Made in Space Selected for NASA Contract to Develop ISS 3D Printing Capability

Made in Space tests a 3D printer in microgravity. (Credit: Made in Space)

Made in Space, Inc. has been selected for a NASA Small Business Innovation Research (SBIR) contract to develop in-space 3D manufacturing capability for the International Space Station. No terms have been released, but NASA says that SBIR agreements are typically funded for six months at amounts of up to $125,000.

The 3D system, called the Additive Manufacturing Facility, “will allow for immediate repair of essential components, upgrades of existing hardware, installation of new hardware that is manufactured, and the manufacturing capability to support commercial interests. Additive manufacturing is the process of building a part layer-by-layer, with an efficient use of the material. The process leads to a reduction in cost, mass, labor and production time,” according to Made in Space’s proposal.

On Tuesday, NASA announced that it had selected 360 SBIR proposals and 40 Small Business Technology Transfer applications for contract negotiations.

The Silicon Valley start-up is based at NASA Ames Research Park in California. It was a student project during the 2010 Singularity University summer session.

A description of the project drawn from Made in Space’s proposal is below.

PROPOSAL TITLE

ISS Additive Manufacturing Facility for On-Demand Fabrication in Space

TECHNICAL ABSTRACT

The ability to manufacture on the International Space Station will enable on-demand repair and production capability, as well as essential research for manufacturing on long-term missions.

Having an Additive Manufacturing Facility (AMF) on the ISS will allow for immediate repair of essential components, upgrades of existing hardware, installation of new hardware that is manufactured, and the manufacturing capability to support commercial interests. Additive manufacturing is the process of building a part layer-by-layer, with an efficient use of the material. The process leads to a reduction in cost, mass, labor and production time.

As part of this proposal, Made in Space, Inc., combined with the mission experience of Arkyd Astronautics, Inc. and NanoRacks, LLC, will develop an Additive Manufacturing Facility for the ISS that will enable on-board manufacturing capability. The crew would be able to utilize the AMF to perform station maintenance, build tools, and repair sections of the station in case of an emergency. The AMF will use an extrusion-based “3D printing” method, which Made in Space has already tested in zero-gravity with successful results (Summer 2011), and is scheduled to do sub-orbital testing in 2012 as part of NASA’s Flight Opportunities Program.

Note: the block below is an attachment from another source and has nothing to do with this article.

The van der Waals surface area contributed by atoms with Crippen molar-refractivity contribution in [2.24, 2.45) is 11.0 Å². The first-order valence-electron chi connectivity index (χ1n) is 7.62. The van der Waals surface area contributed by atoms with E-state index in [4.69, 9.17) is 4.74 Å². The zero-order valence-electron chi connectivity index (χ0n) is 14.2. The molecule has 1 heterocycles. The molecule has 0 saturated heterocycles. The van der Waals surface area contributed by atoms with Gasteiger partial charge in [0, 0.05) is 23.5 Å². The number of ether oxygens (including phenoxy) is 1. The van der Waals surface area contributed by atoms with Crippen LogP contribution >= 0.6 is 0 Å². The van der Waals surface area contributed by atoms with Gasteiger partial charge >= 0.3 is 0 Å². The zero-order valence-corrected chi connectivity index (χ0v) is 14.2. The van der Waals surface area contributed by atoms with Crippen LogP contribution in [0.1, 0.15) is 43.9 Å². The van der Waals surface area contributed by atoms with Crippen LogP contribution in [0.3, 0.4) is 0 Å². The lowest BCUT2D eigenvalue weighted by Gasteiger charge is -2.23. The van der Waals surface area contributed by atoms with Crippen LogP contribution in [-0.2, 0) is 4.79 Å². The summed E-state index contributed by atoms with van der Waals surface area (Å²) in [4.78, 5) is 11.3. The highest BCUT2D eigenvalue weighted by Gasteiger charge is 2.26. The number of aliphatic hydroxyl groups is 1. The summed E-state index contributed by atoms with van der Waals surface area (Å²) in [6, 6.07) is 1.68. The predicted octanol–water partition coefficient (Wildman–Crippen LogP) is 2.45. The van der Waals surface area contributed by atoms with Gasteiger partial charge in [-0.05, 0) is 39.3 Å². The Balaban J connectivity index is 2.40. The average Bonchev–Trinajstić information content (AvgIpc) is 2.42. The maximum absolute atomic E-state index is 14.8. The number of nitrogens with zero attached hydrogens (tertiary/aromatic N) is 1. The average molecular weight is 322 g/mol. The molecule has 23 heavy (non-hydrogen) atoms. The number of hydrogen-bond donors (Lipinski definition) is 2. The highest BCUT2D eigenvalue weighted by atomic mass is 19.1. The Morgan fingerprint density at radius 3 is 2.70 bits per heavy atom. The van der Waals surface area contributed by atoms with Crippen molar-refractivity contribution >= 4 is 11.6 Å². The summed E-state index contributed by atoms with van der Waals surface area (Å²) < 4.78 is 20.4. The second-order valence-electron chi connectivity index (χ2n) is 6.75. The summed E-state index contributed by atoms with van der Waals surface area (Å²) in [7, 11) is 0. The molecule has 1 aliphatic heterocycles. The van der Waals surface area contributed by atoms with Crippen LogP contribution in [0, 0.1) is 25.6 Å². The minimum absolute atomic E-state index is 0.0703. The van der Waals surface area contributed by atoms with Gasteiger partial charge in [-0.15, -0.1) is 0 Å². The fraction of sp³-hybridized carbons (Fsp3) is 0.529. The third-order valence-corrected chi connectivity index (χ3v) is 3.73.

The first-generation AMF will be contained and operated in an 8U of the NanoRacks® payload system. It will be capable of producing components from a variety of space-rated composites. Later generations will have the ability to produce parts with space-grade metals. This versatility will allow for a variety of components and devices to be manufactured, enabling the mentioned uses to be applicable as well as unforeseen uses to be developed.

POTENTIAL NASA COMMERCIAL APPLICATIONS

The commercial product foreseen from this SBIR proposal is a novel, low risk approach to fabricating in space, enabling the creation of spare parts, tools, and upgrades for the International Space Station. The Additive Manufacturing Facility proposed is capable of significantly reducing launch costs and improving space utilization. Currently the ISS is fully dependent on Earth. Re-supply missions make extended stay on station possible. If a production facility were to exist on the ISS the crew would demand less on re-supply missions and could have increased redundancy due to the ability to produce goods when needed.

The facility will allow NASA, other government agencies, and companies the ability to build what they need on-demand—whether it be hardware, spare tools, a small CubeSat, or even in-space fabricated 3D art. Key initial NASA applications include:

  • Safety and emergency repair solutions, giving astronauts a much-needed contingency plan,
  • ISS repair and life extension,
  • Ability to build broken parts on demand, increasing reliability and capability to legacy experiments,
  • Hardware on-demand, including the capability to build spare parts, tools, laboratory equipment such as syringes, modular laboratory configurations, and more,
  • Science experiment building and repairing,
  • Exploration research, building the research needed for such a facility to be used on long duration space flight missions,
  • Spacecraft assembly and check-out.

POTENTIAL NON-NASA COMMERCIAL APPLICATIONS

With the Additive Manufacturing Facility, commercial companies and non-NASA government agencies will be able to pay-to-build what they need on the ISS. Although it is anticipated that the full use of this facility won’t be completely realized until completion, the commercial applications apply to three broad areas: (1) Inside the ISS (including spares, tools, science experiments, parts for astronauts, and hardware for other entities inside the ISS), (2) Outside the ISS (specifically spacecraft and satellites that are built on-demand, while also saving money, mass, and volume; customers include satellite companies, research institutes, defense agencies, and more), (3) Ground-based applications (for fabricating a range of products that could only be fabricated in zero-g).

Estimated Technology Readiness Level (TRL) at beginning and end of contract:

Begin: 5
End: 6